Bank of America is being investigated by the Securities and Exchange Commission over whether the lender broke rules designed to safeguard customer accounts, according to the Wall Street Journal.
The bank's Merrill Lynch unit used a variety of large, complex trades and loans over a three-year period to save on funding costs and free up billions of dollars in cash and securities for trading that the firm would otherwise have needed to keep off-limits, the newspaper reported Tuesday, citing people familiar with the inquiry without naming them.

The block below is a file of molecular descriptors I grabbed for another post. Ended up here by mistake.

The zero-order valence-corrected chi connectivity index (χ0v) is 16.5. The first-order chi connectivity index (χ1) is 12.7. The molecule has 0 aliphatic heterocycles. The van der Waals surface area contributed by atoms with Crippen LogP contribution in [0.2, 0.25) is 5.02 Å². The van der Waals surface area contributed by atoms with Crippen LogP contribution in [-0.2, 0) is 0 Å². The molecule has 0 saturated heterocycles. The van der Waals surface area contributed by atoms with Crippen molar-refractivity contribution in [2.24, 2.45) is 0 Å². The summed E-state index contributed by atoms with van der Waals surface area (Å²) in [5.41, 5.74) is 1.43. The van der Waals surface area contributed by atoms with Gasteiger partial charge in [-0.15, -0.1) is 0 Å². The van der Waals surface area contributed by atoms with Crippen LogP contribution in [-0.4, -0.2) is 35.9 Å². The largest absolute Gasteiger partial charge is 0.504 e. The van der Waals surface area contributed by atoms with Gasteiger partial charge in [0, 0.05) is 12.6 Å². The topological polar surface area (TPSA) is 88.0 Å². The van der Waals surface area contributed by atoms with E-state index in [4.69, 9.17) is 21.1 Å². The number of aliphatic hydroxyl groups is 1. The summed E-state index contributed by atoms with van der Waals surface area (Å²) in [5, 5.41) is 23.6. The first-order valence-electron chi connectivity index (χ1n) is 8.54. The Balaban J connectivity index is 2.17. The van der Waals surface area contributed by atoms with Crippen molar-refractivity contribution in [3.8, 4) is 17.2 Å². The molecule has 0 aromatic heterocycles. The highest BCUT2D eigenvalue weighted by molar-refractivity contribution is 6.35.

Bank of America stopped the trades in mid-2012, and now the SEC is investigating whether the strategy violated customer- protection rules and if the company misled regulators about its actions, the paper said.
The strategies were in place when Bank of America bought Merrill Lynch in 2009 and the company "fully complied with the rules designed to safeguard client funds," Bill Halldin, a spokesman for the Charlotte, North Carolina lender, said in an e-mailed statement.
John Nester, a SEC spokesman, declined to comment on the report.